Remember when index funds simply tracked the broad markets? I do, but I also remember renting movies on VHS and watching the Leafs in the second round of the playoffs.
Today there are ETFs tracking every conceivable segment of the market. Many are little more than flavours of the month, but one new breed is probably here to stay. Like old-school ETFs, they’re built from indexes, but they don’t simply track the whole market or a single geographic or economic sector. Instead, they focus on stocks with specific characteristics (called factors) that can be expected to lead to higher long-term returns.
For example, some of these ETFs screen for companies with low prices relative to their fundamentals (value stocks), while others cover only small-cap stocks, those trending upwards in price (momentum stocks), or those with lower volatility. Collectively these strategies have come to be called smart beta.
Consider an investor looking for an ETF of Canadian equities as part of a balanced portfolio. A traditional indexer would use a fund tracking the broad market, such as the iShares Core S&P/TSX Capped Composite (XIC), or the Vanguard FTSE Canada All Cap (VCN). Both include all but the smallest of companies trading on the TSX, and the size of each holding is proportional to the company’s market capitalization. (“Market cap” is the current share price multiplied by the total number of shares outstanding.) So the big banks make up the largest share of these ETFs—say, 3% to 7%—while smaller firms make up only a fraction of a percent.
By contrast, an investor interested in smart beta might consider an ETF that selects and weights Canadian stocks based on something other than market cap. The First Asset Morningstar Canada Value (FXM) focuses on companies that appear to be underpriced and weights them all equally. The iShares S&P/TSX Small Cap (XCS) excludes large companies altogether. The BMO Low Volatility Canadian Equity (ZLB) zeroes in on companies that are less sensitive to fluctuations in price. We can classify all of these ETFs as smart beta because they’re designed to capture one of the factors shown to have delivered higher returns than the broad market, or at least similar returns with lower risk.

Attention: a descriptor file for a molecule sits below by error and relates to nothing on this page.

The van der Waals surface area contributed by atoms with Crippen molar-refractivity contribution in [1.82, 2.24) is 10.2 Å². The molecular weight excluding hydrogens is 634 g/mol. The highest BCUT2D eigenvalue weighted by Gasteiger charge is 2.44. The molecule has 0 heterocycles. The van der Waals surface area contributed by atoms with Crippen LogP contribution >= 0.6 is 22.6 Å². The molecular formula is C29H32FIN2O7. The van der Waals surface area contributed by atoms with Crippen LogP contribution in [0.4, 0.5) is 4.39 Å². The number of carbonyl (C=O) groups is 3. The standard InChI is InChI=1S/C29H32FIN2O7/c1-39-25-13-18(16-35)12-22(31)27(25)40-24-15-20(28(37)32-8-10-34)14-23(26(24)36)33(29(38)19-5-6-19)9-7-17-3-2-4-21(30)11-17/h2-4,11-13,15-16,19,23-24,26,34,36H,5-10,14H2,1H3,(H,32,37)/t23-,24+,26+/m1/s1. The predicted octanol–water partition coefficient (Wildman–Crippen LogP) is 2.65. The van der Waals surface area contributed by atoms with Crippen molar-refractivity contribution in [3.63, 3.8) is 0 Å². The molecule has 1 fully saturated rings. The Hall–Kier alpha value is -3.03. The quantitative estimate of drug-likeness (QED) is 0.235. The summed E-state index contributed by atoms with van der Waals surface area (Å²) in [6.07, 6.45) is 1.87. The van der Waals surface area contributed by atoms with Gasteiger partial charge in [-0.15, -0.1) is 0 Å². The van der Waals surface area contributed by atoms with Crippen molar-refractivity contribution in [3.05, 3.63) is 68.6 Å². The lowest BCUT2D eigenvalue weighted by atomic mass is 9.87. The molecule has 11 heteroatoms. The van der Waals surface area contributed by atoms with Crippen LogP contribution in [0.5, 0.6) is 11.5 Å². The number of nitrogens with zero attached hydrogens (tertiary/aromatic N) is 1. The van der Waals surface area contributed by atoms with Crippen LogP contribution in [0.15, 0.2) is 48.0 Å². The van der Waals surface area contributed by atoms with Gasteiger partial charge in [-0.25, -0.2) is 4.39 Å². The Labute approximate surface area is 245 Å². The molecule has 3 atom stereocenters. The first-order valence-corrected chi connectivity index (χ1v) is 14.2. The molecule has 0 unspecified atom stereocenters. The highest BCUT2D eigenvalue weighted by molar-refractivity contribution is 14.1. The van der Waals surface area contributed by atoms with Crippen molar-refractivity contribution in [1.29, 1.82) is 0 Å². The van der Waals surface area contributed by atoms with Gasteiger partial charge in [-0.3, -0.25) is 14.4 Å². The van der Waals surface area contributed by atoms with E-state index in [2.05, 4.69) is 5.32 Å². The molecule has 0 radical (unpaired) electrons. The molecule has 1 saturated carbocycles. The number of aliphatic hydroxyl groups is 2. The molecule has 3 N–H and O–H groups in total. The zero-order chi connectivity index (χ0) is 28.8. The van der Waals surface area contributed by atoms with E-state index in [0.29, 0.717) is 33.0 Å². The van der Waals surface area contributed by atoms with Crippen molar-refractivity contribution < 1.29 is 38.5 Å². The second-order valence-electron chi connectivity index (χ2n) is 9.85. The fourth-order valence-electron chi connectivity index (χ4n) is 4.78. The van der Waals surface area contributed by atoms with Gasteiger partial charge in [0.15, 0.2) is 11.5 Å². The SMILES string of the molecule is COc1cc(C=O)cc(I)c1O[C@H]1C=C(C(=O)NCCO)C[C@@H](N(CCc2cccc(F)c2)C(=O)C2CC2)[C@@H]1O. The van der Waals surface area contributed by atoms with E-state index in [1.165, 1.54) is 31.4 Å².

A critical look
So, is smart beta a legitimate strategy or just the latest marketing gimmick from the investment industry? If it’s for real, can ETF investors profit from these strategies? And what are the pitfalls you might face? Over the next few weeks I’ll set out to answer these questions in a series of blog posts about this increasingly popular idea.
I’ll kick off the series by providing some background on how smart beta (also called factor investing) has evolved since the 1960s. Then I’ll introduce the most important factors: value, size, momentum, quality and low volatility. I’ll devote a full blog post to each, explaining the academic evidence for the premium, suggesting why it existed in the past, and whether it might persist. I’ll also provide examples of ETFs designed to capture the premium.
Once we’ve covered the individual factors, I’ll take a look at the growing number of “multifactor” models: these are funds that target several of the premiums rather than a single one.
Finally, I’ll help investors decide whether they should incorporate smart beta ETFs into their own strategy. We’ll spend some time on the challenges, including higher costs and the need for long-term discipline. And with the help of my colleague, Justin Bender, we’ll take a detailed look at several smart beta indexes and see whether they deliver on their promises.
This article was originally published at canadiancouchpotato.com.